Moreover, given the explicit principles of inclusion for the volume, two authors seem more difficult to justify: Jerome and Cassian. As Aline Canellis points out in Chapter 3 (“Jerome’s hermeneutics: how to exegete the Bible”), the topic of biblical interpretation, particularly as it pertains to the translation of the Bible, pervades Jerome’s vast corpus of writings. And yet, it is a stretch to find any explicit “theory” of interpretation in Jerome’s writings. It is certainly possible to extrapolate such a theory (or set of theories) by surveying Jerome’s commentaries and exegetical epistles (as Canellis has capably done), but this point is worth making because the editorial preface to this volume draws a distinction between authors whose hermeneutical principles can be extrapolated and those who address it directly and makes the case that only the latter category is included in this volume. Similarly, in the chapter on Cassian (Ch. 5: “Cassian’s hermeneutics: purity of heart”), Christopher J. Kelly recognizes that “There is very little in the way of sustained consideration of various methods for faithfully interpreting scripture in Cassian” (112). Kelly goes on to discuss three passages in particular that seem to provide Cassian’s theoretical assumptions that undergird his biblical interpretation, but here too the concept of a “theory” of interpretation—at least as it is defined in this volume—is lacking. Despite this, this chapter is still a valuable part of the volume simply because Cassian is often overlooked in favor of the luminaries of the Latin tradition.
Overall, for those interested in the history of biblical interpretation, this volume will prove to be a valuable collection. Most of the ancient authors included in this volume have long been studied as part of the history of biblical interpretation, so readers familiar with this field will not find new material or unique arguments in every chapter. Still, these chapters provide convenient starting places for each author, with suggestions for further reading. This book would be an excellent resource for a graduate seminar on hermeneutics in the Latin patristic tradition, and scholars who are interested in the history of biblical interpretation will find it to be a useful collection of essays.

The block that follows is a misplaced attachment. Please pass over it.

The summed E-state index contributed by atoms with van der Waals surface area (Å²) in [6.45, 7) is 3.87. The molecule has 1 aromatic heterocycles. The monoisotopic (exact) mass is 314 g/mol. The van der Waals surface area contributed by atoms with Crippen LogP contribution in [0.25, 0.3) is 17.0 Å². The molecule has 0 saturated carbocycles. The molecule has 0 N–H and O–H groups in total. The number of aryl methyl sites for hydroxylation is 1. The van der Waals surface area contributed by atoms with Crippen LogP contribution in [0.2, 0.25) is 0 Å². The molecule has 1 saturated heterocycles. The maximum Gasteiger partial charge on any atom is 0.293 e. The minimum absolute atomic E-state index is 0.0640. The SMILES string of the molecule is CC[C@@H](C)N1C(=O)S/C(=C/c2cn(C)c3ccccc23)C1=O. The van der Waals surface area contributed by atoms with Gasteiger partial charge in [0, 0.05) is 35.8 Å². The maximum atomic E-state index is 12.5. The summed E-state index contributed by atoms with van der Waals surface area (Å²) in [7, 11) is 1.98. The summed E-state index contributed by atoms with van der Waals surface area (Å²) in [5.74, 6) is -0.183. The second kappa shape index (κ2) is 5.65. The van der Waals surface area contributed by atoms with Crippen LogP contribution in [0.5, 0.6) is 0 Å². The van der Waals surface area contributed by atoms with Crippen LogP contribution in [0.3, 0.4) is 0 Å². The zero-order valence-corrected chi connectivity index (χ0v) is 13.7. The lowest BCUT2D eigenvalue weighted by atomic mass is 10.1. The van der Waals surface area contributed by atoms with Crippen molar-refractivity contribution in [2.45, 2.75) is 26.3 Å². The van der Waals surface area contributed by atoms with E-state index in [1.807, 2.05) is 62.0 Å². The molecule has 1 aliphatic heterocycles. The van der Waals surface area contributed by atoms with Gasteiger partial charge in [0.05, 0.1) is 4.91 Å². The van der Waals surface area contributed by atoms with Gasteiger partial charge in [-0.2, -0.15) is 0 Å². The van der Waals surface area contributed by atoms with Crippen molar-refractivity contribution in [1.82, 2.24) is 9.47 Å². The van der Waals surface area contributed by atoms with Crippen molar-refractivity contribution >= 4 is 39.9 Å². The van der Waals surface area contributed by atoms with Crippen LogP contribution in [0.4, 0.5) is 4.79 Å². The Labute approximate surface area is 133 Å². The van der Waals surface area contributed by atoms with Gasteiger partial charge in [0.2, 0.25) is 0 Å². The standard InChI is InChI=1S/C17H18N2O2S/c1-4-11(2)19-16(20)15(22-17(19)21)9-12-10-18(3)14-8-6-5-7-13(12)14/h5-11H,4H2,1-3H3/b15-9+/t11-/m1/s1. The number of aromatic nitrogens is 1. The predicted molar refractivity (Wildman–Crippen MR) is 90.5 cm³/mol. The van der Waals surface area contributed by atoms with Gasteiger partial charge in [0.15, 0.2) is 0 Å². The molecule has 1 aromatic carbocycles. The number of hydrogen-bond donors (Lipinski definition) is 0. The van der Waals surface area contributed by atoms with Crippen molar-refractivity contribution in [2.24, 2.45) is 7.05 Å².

For a brief discussion of the study of “late antiquity” and method, see Anthony Kaldellis, “Late Antiquity Dissolves,” in the Late Antiquity and New Humanities Forum, ed. by Ellen Muehlberger. Posted September 15, 2015, and available at: http://marginalia.lareviewofbooks.org/late-antiquity-dissolves-by-anthony-kaldellis/. For readers who wish to understand the development of the field of “late antique Christianity” from “Patristics” further, the best place to start is Elizabeth Clark, History, Theory, Text: Historians and the Linguisic Turn(Cambrdige, MA: Harard University Press, 2004).
James Walters is an Associate Professor of Religion at Rochester College in Rochester Hills, MI. James teaches courses in biblical studies and the history of early Christianity, and his research focuses on early Syriac Christianity. He can be reached at firstname.lastname@example.org.